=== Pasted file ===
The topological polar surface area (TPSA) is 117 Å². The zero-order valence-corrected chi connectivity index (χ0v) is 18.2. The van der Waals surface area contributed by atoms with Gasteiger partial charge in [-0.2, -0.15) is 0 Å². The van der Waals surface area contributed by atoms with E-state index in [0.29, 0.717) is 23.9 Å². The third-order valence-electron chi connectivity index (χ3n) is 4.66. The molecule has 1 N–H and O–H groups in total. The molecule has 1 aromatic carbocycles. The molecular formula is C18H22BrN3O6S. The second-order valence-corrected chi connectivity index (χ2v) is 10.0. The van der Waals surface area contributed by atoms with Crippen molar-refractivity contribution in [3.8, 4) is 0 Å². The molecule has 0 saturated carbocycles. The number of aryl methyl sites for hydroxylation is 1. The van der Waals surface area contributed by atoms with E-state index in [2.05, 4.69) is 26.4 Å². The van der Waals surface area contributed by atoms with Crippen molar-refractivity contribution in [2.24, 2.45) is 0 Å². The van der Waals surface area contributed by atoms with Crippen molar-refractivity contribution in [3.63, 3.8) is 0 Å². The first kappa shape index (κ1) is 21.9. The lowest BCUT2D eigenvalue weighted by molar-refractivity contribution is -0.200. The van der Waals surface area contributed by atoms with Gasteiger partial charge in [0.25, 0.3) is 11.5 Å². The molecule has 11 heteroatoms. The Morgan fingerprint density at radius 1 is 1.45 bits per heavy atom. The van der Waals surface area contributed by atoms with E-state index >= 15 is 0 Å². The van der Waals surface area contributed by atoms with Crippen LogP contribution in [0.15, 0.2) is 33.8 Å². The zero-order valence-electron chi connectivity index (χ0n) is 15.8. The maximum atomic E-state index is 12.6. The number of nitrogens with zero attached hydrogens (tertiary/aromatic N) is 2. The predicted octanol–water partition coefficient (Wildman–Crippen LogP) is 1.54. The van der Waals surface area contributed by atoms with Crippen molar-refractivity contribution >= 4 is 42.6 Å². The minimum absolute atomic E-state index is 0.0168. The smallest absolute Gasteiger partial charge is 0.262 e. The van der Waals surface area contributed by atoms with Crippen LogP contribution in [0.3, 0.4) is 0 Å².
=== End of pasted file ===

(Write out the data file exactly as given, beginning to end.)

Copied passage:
The topological polar surface area (TPSA) is 117 Å². The zero-order valence-corrected chi connectivity index (χ0v) is 18.2. The van der Waals surface area contributed by atoms with Gasteiger partial charge in [-0.2, -0.15) is 0 Å². The van der Waals surface area contributed by atoms with E-state index in [0.29, 0.717) is 23.9 Å². The third-order valence-electron chi connectivity index (χ3n) is 4.66. The molecule has 1 N–H and O–H groups in total. The molecule has 1 aromatic carbocycles. The molecular formula is C18H22BrN3O6S. The second-order valence-corrected chi connectivity index (χ2v) is 10.0. The van der Waals surface area contributed by atoms with Crippen molar-refractivity contribution in [3.8, 4) is 0 Å². The molecule has 0 saturated carbocycles. The number of aryl methyl sites for hydroxylation is 1. The van der Waals surface area contributed by atoms with E-state index in [2.05, 4.69) is 26.4 Å². The van der Waals surface area contributed by atoms with Crippen molar-refractivity contribution in [2.24, 2.45) is 0 Å². The van der Waals surface area contributed by atoms with Crippen molar-refractivity contribution in [3.63, 3.8) is 0 Å². The first kappa shape index (κ1) is 21.9. The lowest BCUT2D eigenvalue weighted by molar-refractivity contribution is -0.200. The van der Waals surface area contributed by atoms with Gasteiger partial charge in [0.25, 0.3) is 11.5 Å². The molecule has 11 heteroatoms. The Morgan fingerprint density at radius 1 is 1.45 bits per heavy atom. The van der Waals surface area contributed by atoms with E-state index >= 15 is 0 Å². The van der Waals surface area contributed by atoms with Crippen LogP contribution in [0.15, 0.2) is 33.8 Å². The zero-order valence-electron chi connectivity index (χ0n) is 15.8. The maximum atomic E-state index is 12.6. The number of nitrogens with zero attached hydrogens (tertiary/aromatic N) is 2. The predicted octanol–water partition coefficient (Wildman–Crippen LogP) is 1.54. The van der Waals surface area contributed by atoms with Crippen molar-refractivity contribution >= 4 is 42.6 Å². The minimum absolute atomic E-state index is 0.0168. The smallest absolute Gasteiger partial charge is 0.262 e. The van der Waals surface area contributed by atoms with Crippen LogP contribution in [0.3, 0.4) is 0 Å².